Japanese characters for zanshin

In martial arts there are many concepts we try to apply to our training (and beyond). Some of these may seem rather esoteric such as “Fudoshin”  (immovable mind), “Mushin”  (no mindedness) or “Shuhari” (stages of learning). These are examples of concepts that are not so much taught, but rather acquired over many years. One important concept that can, and should, be assimilated into one’s karate training however is that of “Zanshin.”

Zanshin . . . not just for karate

The literal translation of zanshin is “remaining mind’ or ‘remaining spirit’ and in the wider sense relates to the mind being fully alert and totally aware of its surroundings. Zanshin is not exclusive to karate and is found in most martial arts including kyudo (archery), kendo (sword fighting), sojitsu (spear fighting) etc. In fact zanshin is a concept not exclusive to budo (martial) arts, but can be found in a wide range of other Japanese arts such as Ikebana (flower aranging), Chado (tea ceremony) and Sumi-e  (ink painting).

If we only look at the application of zanshin in karate, one may be able to get a better understanding of this concept via a very old Japanese samurai saying; “When the battle is over, tighten the chin strap”. This saying relates to a time after a combat engagement when one would naturally want to relax. The danger may not be over however and one should maintain a state of constant awareness and preparedness for further action that may ensue. Carrying this notion into the karate dojo, a student needs to be constantly aware that the training hall is a place of possible danger and should not relax that awareness at any time (in fact this attitude should continue outside the dojo).kyudo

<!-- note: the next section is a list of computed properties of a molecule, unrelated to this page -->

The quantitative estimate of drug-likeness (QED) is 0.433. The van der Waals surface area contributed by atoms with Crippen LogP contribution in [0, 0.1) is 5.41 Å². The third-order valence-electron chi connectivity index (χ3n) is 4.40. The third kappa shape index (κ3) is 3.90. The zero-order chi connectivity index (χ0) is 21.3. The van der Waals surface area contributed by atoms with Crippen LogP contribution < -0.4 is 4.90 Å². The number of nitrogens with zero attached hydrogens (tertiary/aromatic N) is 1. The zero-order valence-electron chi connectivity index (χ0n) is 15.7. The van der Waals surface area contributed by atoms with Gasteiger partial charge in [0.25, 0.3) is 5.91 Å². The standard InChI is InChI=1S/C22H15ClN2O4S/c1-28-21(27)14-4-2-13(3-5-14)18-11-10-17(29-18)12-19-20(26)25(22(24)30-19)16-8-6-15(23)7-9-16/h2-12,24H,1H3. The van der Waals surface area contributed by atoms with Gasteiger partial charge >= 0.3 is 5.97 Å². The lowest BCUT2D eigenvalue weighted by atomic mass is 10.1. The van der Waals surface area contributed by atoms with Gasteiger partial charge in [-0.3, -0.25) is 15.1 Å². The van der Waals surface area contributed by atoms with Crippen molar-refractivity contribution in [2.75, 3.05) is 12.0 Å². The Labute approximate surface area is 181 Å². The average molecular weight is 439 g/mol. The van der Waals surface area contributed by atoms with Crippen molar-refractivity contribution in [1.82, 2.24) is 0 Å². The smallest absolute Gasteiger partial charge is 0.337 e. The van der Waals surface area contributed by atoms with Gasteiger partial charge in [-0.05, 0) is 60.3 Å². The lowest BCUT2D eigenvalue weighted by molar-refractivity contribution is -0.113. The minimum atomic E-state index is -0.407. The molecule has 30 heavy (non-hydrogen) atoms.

In a practical sense during training, one should pause quietly for a few seconds after, for example, the completion of a kata(the analogy might be remaining in “standby mode”). In various forms of kumite (sparring) it’s critically important to constantly have a “remaining spirit” (zanshin) before, during and after a combat engagement. This attitude can be practiced even from the beginner stage and should definitely be second nature at Black Belt level.

Looking outside the karate dojo, acquiring a zanshin “habit” is actually crucial for some people. Soldiers, security personnel and police for example, need to be in a constant state of awareness as at times they may suddenly find themselves in life or death situations.

Focusing intently on the moment (without emotion) . . . a state of sustained concentration . . . is true zanshin and is something karate exponents must have, and will gain, through constant training.